Elena, we hardly know you.

That’s the theme song not only of conservative challengers but of some prominent liberal groups that are ambivalent about Supreme Court nominee Elena Kagan.

 The Washington Post had a fascinating round-up yesterday of groups that might be expected to go all out for Kagan but instead are asking questions. No, it’s not likely that Kagan will be the next Harriet Miers, rejected by those on her side of the aisle. But the tepid support from groups that might be supposed to be her natural allies shows just how little is known about President Obama’s second nominee.

 The National Bar Association, an influential organization representing black lawyers, for example, has withheld backing. The Post notes:

 The group’s president, Mavis T. Thompson, said it “had some qualms” about Kagan’s statements on crack-cocaine sentencing and what it regards as her inadequate emphasis while dean at Harvard Law School on diversifying the school along racial and ethnic lines. Others have expressed reservations about Kagan’s views on affirmative action, racial profiling and immigration.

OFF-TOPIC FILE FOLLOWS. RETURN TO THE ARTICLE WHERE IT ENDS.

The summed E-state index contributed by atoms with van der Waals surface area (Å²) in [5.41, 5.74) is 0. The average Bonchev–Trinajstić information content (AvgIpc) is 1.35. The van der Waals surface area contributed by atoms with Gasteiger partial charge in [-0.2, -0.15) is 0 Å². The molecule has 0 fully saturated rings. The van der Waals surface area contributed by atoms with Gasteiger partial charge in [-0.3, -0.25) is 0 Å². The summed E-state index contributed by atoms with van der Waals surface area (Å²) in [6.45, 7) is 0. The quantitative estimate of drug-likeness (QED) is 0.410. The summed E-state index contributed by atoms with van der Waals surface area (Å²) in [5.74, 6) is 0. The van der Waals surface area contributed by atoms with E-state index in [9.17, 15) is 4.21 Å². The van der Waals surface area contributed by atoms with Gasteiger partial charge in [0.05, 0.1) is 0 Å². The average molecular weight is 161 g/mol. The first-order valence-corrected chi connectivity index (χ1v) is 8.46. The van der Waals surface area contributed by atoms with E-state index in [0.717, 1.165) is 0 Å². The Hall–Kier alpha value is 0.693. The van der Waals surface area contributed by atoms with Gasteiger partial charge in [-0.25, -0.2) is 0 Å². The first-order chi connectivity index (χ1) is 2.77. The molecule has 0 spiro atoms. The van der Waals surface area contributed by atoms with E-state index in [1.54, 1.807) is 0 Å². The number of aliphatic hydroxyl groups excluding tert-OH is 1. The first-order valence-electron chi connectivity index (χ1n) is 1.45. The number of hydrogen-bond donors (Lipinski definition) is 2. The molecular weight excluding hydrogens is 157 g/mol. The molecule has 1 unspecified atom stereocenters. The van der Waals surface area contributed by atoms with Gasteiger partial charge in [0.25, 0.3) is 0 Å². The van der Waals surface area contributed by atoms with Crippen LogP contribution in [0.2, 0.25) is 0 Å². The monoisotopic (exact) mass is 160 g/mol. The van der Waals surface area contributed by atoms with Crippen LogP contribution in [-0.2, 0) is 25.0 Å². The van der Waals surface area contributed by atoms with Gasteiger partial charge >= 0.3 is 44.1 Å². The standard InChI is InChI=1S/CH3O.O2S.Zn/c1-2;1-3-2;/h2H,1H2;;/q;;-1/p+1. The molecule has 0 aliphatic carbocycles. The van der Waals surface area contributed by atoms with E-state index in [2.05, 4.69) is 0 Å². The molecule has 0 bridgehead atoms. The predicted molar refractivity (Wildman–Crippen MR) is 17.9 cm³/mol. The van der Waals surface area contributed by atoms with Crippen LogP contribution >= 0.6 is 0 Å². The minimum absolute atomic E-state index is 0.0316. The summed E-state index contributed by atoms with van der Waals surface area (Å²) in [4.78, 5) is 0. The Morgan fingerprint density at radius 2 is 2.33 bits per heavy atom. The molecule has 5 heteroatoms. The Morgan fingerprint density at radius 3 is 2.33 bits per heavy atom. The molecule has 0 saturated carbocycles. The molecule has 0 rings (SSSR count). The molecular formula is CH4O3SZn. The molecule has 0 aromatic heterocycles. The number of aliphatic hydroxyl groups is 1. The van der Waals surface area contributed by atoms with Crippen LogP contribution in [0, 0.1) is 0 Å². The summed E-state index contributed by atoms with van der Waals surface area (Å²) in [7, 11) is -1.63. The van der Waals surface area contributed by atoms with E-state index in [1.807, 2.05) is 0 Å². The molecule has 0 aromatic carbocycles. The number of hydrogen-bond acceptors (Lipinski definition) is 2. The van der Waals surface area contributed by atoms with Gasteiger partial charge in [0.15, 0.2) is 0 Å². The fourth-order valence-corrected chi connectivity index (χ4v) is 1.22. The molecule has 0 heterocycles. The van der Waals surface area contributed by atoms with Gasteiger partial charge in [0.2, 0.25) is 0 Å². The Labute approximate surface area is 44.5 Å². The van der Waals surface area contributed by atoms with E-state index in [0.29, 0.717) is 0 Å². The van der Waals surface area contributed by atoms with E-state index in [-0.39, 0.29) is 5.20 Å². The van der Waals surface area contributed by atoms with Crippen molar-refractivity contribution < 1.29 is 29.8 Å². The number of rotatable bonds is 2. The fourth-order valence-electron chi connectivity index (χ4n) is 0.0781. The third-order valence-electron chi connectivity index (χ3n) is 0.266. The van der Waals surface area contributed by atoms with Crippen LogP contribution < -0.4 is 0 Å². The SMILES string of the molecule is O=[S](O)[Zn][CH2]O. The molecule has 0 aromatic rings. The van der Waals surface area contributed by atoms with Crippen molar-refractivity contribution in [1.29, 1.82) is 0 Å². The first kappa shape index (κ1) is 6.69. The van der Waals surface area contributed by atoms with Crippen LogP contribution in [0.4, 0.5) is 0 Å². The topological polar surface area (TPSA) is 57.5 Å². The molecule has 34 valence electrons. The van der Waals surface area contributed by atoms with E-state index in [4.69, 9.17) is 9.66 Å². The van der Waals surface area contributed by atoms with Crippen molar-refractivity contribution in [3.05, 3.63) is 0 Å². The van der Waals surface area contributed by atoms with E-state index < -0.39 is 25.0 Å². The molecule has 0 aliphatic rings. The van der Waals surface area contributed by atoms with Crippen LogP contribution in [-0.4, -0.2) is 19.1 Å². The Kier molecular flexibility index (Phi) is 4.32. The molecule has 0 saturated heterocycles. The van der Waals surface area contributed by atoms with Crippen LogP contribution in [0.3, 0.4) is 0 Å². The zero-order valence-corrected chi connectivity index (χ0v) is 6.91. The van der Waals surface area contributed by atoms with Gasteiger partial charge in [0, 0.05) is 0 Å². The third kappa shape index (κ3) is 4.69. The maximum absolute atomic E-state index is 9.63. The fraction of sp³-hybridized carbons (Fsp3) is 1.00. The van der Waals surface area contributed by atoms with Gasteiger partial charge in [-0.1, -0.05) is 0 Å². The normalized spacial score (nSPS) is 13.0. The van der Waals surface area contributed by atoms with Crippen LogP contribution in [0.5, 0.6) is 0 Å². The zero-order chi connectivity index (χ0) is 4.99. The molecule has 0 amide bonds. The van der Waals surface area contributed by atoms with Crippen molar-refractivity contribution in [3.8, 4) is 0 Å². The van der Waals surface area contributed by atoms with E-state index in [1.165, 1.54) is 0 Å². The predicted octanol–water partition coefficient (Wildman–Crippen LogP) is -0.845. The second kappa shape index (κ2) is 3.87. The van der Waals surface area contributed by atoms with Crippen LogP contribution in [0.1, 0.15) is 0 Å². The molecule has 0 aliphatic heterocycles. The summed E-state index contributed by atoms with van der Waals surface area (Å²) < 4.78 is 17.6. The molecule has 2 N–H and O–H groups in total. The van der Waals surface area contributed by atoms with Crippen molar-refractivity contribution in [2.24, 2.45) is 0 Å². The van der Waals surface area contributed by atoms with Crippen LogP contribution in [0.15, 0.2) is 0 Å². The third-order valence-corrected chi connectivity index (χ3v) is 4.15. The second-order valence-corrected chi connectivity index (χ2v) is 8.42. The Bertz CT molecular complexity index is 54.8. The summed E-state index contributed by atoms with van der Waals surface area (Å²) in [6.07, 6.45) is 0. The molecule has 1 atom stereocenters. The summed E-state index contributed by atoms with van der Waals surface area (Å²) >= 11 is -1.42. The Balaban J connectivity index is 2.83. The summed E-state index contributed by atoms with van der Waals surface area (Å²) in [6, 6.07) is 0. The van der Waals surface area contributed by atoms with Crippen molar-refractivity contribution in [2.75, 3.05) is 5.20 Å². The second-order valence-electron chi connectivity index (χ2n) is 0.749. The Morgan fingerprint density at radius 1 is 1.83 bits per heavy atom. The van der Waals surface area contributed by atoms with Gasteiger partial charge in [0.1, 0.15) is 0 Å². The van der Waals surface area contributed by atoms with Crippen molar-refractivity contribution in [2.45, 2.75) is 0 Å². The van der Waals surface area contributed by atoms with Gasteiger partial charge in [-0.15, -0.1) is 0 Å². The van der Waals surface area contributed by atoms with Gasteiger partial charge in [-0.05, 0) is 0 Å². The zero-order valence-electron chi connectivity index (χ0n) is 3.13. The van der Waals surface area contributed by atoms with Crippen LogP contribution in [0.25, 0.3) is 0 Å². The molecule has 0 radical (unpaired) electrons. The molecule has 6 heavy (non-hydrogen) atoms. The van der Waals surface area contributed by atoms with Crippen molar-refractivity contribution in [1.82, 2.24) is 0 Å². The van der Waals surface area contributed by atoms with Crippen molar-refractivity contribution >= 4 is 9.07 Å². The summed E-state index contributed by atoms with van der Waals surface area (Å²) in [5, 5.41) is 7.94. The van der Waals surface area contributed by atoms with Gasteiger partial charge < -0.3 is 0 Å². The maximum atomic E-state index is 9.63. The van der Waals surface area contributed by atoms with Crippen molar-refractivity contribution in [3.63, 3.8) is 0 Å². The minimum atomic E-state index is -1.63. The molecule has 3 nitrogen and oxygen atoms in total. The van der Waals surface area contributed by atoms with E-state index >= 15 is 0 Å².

The Mexican American Legal Defense and Educational Fund and Lawyers’ Committee for Civil Rights Under Law have also refused to endorse Kagan. The Post reports:

The lingering doubts mean that the White House has not fully tamped down reservations from the left that surfaced immediately after President Obama nominated Kagan in early May. That contrasts with the outpouring of support from the civil rights community — and a central line of objection from conservatives — over Obama’s selection a year ago of now-Justice Sonia Sotomayor, whose strong Latina identity, rather than her judicial philosophy, was a defining aspect of her candidacy.

 Other liberal organizations are in an awkward spot, wary of Kagan but reluctant to criticize the White House explicitly. “We really did struggle with this,” Thompson said of the National Bar Association’s decision to give Kagan the mid-level rating of “qualified” rather than an outright endorsement. “Of course, we want to support President Obama. But . . . I have to make sure I am true to the mission of the National Bar,” whose 44,000 members are predominantly African American.

I’m not sure conservatives should take solace from any of this. It seems highly unlikely that a Justice Kagan will delight conservatives with most of her opinions, though she may well be more unpredictable that Justice Sotomayor.